In 1993, Steven Spielberg released two films that were tonal and stylistic opposites: JURASSIC PARK and and SCHINDLER'S LIST. JURASSIC PARK was aimed at the mass audience. It was an amusement park thrill ride captured on film, full of cardboard protaganists and eye-popping special effects. It was JAWS without the depth of characters. JURASSIC PARK had only one purpose - to make audiences scream - and it fulfilled that purpose perfectly. It was Spielberg hitting us over the head with what was by now all his usual tricks, especially the John Williams score that swelled at all the right moments and the patented "Spielberg closeup" as characters on screen are shown reacting to something wonderful, horrible or unbelievable, almost always something created by the special effects department. It was, and still is, one of the great all-time popcorn movies.
SCHINDLER'S LIST hardly feels like a Spielberg film at all. Spielberg himself didn't think he was qualified to film the story, and shopped it around to other directors such as Martin Scorsese, Roman Polanski and even Billy Wilder. Determined to approach the story without any crutches, Spielberg purposely rid himself of most of his usual filmmaking techniques. From the man who made some of the most colorful films of all time comes a stark black and white epic. Nearly half the film was shot with thatmost un-Hollywood, un-Spielberg storytelling device, the hand-held camera. Rather than the usual bombastic Williams score, we get a sad violin theme played by Itzak Perlman, and Jewish folk songs. Although the film is filled with horrors, we never get that sweeping, dolly-in closeup that has marked Spielberg's work since JAWS. SCHINDLER'S LIST forced Spielberg to become a filmmaker once again rather than a moviemaker.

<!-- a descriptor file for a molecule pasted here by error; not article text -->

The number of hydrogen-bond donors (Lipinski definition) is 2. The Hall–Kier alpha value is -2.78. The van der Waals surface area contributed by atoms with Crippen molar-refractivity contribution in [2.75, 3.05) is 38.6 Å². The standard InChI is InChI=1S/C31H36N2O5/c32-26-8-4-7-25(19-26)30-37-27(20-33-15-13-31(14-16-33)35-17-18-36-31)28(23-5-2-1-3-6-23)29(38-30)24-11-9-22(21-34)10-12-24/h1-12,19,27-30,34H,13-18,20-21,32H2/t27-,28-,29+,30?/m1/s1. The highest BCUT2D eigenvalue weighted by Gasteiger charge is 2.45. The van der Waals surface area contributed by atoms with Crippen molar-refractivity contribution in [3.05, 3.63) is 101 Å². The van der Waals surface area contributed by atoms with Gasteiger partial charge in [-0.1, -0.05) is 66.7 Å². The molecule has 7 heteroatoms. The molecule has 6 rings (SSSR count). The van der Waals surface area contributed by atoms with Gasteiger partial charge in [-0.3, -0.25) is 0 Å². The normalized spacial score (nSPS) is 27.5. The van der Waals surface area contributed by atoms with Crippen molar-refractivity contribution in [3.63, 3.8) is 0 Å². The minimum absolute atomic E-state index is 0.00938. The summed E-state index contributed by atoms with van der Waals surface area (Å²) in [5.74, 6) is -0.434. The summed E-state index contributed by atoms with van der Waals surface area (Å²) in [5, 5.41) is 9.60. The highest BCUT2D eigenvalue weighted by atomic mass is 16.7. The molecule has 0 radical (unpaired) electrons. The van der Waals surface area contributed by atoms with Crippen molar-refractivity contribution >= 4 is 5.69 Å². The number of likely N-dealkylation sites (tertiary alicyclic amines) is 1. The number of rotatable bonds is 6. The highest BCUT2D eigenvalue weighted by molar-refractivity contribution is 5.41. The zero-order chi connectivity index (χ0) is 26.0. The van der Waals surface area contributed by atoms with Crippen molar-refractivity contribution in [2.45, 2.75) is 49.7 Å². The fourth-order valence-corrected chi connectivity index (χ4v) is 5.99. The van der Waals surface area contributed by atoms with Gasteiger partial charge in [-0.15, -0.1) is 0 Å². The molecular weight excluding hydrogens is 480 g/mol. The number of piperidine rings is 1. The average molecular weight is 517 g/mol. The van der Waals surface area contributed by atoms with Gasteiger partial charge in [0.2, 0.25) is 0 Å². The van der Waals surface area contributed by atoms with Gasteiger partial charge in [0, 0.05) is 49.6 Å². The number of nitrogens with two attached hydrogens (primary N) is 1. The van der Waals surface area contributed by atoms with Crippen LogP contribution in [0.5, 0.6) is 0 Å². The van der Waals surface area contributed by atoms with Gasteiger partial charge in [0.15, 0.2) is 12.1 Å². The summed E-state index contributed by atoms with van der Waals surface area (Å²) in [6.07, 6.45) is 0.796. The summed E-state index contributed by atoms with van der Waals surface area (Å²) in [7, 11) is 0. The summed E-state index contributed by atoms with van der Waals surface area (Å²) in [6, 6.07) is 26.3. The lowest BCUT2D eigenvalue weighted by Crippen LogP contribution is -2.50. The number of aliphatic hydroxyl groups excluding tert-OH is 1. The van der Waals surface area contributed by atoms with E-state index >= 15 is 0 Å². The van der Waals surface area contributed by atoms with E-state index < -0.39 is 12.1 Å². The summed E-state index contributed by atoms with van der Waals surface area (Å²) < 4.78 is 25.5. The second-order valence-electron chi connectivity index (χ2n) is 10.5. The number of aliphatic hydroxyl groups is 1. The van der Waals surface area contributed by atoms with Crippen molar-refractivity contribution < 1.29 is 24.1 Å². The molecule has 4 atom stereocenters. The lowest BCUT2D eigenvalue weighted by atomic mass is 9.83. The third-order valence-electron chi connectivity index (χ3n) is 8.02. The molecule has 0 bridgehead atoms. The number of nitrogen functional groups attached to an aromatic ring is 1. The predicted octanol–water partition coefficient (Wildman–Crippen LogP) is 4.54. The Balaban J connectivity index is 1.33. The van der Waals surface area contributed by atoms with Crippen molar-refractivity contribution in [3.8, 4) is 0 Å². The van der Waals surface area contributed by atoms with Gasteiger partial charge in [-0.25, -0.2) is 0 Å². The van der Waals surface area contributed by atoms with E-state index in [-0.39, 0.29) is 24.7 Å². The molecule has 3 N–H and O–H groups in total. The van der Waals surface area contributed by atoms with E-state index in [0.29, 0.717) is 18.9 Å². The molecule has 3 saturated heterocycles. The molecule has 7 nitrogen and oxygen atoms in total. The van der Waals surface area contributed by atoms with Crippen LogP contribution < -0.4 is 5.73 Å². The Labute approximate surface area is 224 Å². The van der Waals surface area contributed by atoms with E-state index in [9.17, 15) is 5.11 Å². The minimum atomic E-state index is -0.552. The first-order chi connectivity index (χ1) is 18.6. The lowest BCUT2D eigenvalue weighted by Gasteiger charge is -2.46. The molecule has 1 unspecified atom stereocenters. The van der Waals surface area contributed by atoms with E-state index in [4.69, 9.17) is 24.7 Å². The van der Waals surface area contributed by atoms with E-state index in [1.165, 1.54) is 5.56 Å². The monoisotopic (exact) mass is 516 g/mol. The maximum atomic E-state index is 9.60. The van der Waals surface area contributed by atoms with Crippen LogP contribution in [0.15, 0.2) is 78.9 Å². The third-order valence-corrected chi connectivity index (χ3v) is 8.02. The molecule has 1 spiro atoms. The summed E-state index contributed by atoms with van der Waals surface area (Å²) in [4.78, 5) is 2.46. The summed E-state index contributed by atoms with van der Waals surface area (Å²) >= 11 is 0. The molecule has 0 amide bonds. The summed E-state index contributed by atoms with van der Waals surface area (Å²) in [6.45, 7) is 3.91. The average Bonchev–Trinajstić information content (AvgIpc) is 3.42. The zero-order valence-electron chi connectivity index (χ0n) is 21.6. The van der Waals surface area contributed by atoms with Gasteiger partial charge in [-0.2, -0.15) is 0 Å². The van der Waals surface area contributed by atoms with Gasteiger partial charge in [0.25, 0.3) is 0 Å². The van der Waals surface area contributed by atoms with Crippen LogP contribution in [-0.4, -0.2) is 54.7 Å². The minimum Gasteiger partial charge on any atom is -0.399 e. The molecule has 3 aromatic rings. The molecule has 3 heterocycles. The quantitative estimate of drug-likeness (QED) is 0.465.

The tale of Oskar Schindler, a German businessman and member of the Nazi party who used his cunning, personality, charm and wits to save over 1000 Polish Jews from the horrors of the Holocaust, SCHINDLER'S LIST is Spielberg's greatest film. Schindler, as portrayed by Liam Neeson, is shown at the beginning to be a crafty businessman, using the War to line his pockets with cash by buying an abandoned metal works factory and essentially using Jews as slave labor to cut down on his overhead. He is a charmer, a schemer, a self-promoter and a schmoozer. Yet little by little, he realizes the plight of his own workers under the Nazi regime, and realizes that his having Jews classified as "essential workers" is actually saving them from almost certain death. As he amasses his great fortune, he begins spending it bribing officals and guards to save even more lives.
There are those who criticize SCHINDLER'S LIST for being a whitewash of the Holocaust, an exploitation of a tragedy for personal gain and a Hollywoodization of one of history's darkest moments. I feel sorry for these people. Yes, there are emotionally manipulative moments and yes, other groups beside Jews were persecuted under the Nazis. All this criticism reminds me of Spike Lee's rants against Clint Eastwood recent World War II films FLAGS OF OUR FATHERS and LETTERS FROM IWO JIMA. You don't like the story someone is telling? Go tell your own (which, to his credit, Lee did with MIRACLE AT ST. ANNA).
I could tell you more about SCHINDLER'S LIST, but my telling could not do justice to the film, so I will just say: if you haven't seen it, see it. It is one of the finest films of the 20th Century. - JBSteven Spielberg The Stuff You Gotta Watch Home Page
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